By Jennifer E. Helm, Sara H. Williams, and Paul M. Lukacs (University of Montana) and Scott M. Gende (National Park Service)
May 2016 — September 2017
Did you know?
Whales are susceptible to collisions with marine vessels, which may cause serious injury or death and can damage vessels. Mariners in Glacier Bay must be vigilant and may need to make active avoidance maneuvers to avoid close encounters with whales.
IntroductionFor many decades, the story of whales has been pretty gloomy. Due to unsustainable and often illegal harvest levels, many whale populations were depleted to the point of near extinction. However, due to a ban on commercial whaling in the mid –1980s, coupled with a collapse in the economic value of whale products, many populations of large whales are rapidly returning to pre-whaling abundances. The population of humpback whales using Glacier Bay is no different; the number of individuals using the park has increased by 4 - 5% every year since monitoring efforts began in 1985.
DetectionStudies have shown that the ability to detect whales decreases as distance from the ship increases. The water vapor produced from a whale’s spout dissipates after only a few seconds, and may be difficult to see, particularly if the light is poor or the waves are breaking. Humpback whales spend most of their time underwater, which complicates the issue. A whale may spout a few times before embarking on a deeper dive and, after some time, resurface a long distance from where it was last seen. Mariners use these ‘cues’ to detect whales and predict where they travel and resurface. As such, understanding spouts and other behavior is extremely important for avoiding close encounters and potential collisions.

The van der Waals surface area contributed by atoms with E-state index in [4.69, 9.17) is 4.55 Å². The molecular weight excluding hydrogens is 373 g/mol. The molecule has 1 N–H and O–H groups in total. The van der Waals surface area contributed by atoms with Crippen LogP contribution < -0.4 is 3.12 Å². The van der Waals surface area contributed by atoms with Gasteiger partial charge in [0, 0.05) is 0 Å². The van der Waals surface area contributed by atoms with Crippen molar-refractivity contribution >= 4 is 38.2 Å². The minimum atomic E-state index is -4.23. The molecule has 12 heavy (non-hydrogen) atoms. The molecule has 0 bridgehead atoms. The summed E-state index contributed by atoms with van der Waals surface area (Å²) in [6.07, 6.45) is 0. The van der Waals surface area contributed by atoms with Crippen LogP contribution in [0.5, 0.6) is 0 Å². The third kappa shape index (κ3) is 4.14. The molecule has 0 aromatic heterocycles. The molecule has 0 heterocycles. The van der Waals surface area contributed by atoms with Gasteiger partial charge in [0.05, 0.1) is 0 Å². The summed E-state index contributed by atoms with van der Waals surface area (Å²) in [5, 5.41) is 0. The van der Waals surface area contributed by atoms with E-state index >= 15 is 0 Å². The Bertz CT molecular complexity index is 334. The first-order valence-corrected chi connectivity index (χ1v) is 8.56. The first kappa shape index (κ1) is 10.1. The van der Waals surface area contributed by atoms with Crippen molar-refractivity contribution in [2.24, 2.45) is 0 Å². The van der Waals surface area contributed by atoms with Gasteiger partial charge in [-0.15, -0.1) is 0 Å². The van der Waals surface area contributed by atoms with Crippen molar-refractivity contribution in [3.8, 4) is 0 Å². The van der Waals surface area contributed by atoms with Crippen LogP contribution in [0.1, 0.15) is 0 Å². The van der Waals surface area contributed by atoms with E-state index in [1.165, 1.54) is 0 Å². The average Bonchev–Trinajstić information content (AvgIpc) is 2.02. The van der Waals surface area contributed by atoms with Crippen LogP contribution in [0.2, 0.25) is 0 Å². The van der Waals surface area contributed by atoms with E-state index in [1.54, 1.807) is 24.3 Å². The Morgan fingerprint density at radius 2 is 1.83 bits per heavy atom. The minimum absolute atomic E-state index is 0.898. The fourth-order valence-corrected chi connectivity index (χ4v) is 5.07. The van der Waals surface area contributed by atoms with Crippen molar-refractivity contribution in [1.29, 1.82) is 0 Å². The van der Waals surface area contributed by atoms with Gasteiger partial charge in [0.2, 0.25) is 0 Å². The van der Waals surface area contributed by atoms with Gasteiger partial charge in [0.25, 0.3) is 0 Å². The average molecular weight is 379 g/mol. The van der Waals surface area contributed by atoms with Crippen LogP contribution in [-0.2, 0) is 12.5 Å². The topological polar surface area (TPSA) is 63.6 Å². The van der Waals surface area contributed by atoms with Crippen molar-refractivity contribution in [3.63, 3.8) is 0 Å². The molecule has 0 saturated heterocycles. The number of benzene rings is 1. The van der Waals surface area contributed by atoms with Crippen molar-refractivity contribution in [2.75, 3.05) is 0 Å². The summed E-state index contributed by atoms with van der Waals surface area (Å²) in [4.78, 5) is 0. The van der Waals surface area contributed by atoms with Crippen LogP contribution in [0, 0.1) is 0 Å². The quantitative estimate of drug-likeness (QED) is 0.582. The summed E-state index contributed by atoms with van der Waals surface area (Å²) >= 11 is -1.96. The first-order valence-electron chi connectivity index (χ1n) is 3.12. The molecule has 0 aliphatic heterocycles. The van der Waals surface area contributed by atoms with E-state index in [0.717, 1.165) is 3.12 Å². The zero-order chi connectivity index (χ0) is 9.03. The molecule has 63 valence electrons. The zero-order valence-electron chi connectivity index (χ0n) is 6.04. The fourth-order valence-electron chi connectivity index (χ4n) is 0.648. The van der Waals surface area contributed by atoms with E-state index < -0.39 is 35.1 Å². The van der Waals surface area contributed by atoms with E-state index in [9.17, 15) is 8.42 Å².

Project DescriptionIn 2015, the National Park Service partnered with the University of Montana on a study to better understand the interplay between whale behavior and the ability of mariners to detect them. The goal is to help inform ship operators about the behavior of whales around ships and identify where search images are most important, conditions when whales may be more or less vulnerable to close encounters or collisions, and, working with marine pilots, to help identify protocols and prudent actions. In 2016, an observer spent 243 hours aboard 41 cruise ships in Glacier Bay standing at the bow with rangefinder binoculars and voice recorders chronicling whale behavior around the ships. The second year of the study will occur in the summer of 2017 when an observer will spend a similar amount of time on effort repeating this protocol. Ultimately, we hope this research contributes to the larger goal of facilitating visitation by cruise ships while protecting important resources such as humpback whales.
Learn MoreContact information: Jennifer.Helm@umontana.edu
Relevant reading materials: http://www.int-res.com/articles/esr2016/30/n030p209.pdf